Since the defunding drama has consumed the capital, House majority leader Eric Cantor’s education speech in Philadelphia on Monday got little notice. But Cantor’s remarks at Freire Charter School are a worthwhile read, especially for conservatives who are interested in how the GOP is refining its education pitch ahead of the 2014 midterms. Cantor made a full-throated case for vouchers, and then promised to make them a legislative priority.
“While education opportunity has been expanding throughout the states, school choice has also been gaining traction at the federal level. Thirteen years ago when Congress last considered a major education authorization bill, there were few provisions related to education opportunity through school choice.
“Earlier this year, when the House considered the Student Success Act, I offered an amendment that allows parents to take Title 1 funds and use them to attend a public school of their choice, including charter schools. My amendment and this legislation passed the House. The next time Congress considers a major education reauthorization, I believe we will adopt full school choice.”
He also knocked the Justice Department for challenging Louisiana’s voucher program. (Rich Lowry recently wrote a column on the lawsuit.)
“If the Attorney General does not withdraw this suit, then the United States House will act. We will leave no stone unturned in holding him accountable for this decision. The Attorney General will have to explain to the American people why he believes poor minority children in Louisiana should be held back, and why these children shouldn’t have the same opportunity that the children from wealthier and more connected families.”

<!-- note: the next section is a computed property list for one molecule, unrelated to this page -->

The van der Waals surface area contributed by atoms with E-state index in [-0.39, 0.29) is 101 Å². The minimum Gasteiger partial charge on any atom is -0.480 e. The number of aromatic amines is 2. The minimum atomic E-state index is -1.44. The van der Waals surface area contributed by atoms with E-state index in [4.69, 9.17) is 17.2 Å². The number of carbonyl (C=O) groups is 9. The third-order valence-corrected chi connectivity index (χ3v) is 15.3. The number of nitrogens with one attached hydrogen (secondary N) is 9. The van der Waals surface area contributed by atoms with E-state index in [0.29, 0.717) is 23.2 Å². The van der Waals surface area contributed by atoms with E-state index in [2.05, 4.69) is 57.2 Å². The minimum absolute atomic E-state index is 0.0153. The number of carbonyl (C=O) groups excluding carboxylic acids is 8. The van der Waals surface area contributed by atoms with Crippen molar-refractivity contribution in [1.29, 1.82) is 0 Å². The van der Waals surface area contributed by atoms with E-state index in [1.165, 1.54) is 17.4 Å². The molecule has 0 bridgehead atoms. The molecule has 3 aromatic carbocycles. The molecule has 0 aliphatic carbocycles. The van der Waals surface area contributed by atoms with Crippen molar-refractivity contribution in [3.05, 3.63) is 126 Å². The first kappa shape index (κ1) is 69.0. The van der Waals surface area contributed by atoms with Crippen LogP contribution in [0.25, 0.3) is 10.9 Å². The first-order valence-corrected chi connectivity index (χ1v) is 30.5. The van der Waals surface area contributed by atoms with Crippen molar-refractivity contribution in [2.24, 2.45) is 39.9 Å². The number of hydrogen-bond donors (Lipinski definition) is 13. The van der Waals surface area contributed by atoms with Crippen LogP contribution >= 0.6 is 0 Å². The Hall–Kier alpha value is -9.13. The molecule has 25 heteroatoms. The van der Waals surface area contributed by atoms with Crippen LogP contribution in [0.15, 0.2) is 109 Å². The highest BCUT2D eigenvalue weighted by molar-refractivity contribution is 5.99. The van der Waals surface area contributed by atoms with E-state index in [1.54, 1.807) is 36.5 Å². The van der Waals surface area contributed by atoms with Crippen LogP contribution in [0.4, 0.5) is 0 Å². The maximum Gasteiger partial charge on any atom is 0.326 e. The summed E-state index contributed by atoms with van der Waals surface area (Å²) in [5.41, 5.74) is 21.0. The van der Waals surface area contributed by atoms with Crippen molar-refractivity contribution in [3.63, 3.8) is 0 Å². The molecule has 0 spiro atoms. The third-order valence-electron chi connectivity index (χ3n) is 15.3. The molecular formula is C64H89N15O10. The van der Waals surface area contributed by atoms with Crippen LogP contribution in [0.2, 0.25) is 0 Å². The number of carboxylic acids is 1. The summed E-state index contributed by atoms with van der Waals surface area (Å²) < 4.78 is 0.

Beyond the support for Governor Jindal and vouchers, Cantor included several references to the civil rights movement.
“This is greatest civil rights challenge of our time, and it is up to us to solve it. . . In the end, I know that opponents of school choice and those who stand in the way will ultimately fail – and that fact strengthens my faith. Fifty years ago, Dr. Martin Luther King Jr. stood on the steps of the Lincoln Memorial and dreamed of an end to segregation. He knew this dream would be a reality because, as he often said, “the arc of the moral universe is long, but it bends towards justice.” Education opportunity is justice for those children trapped in failing schools. And the arc is bending.
Outside the school, protestors chanted, ”Hey, hey, ho, ho, Eric Cantor’s got to go.” Cantor, though, stayed, and Republicans now have a better sense of how the leadership is handling an oft-overlooked issue.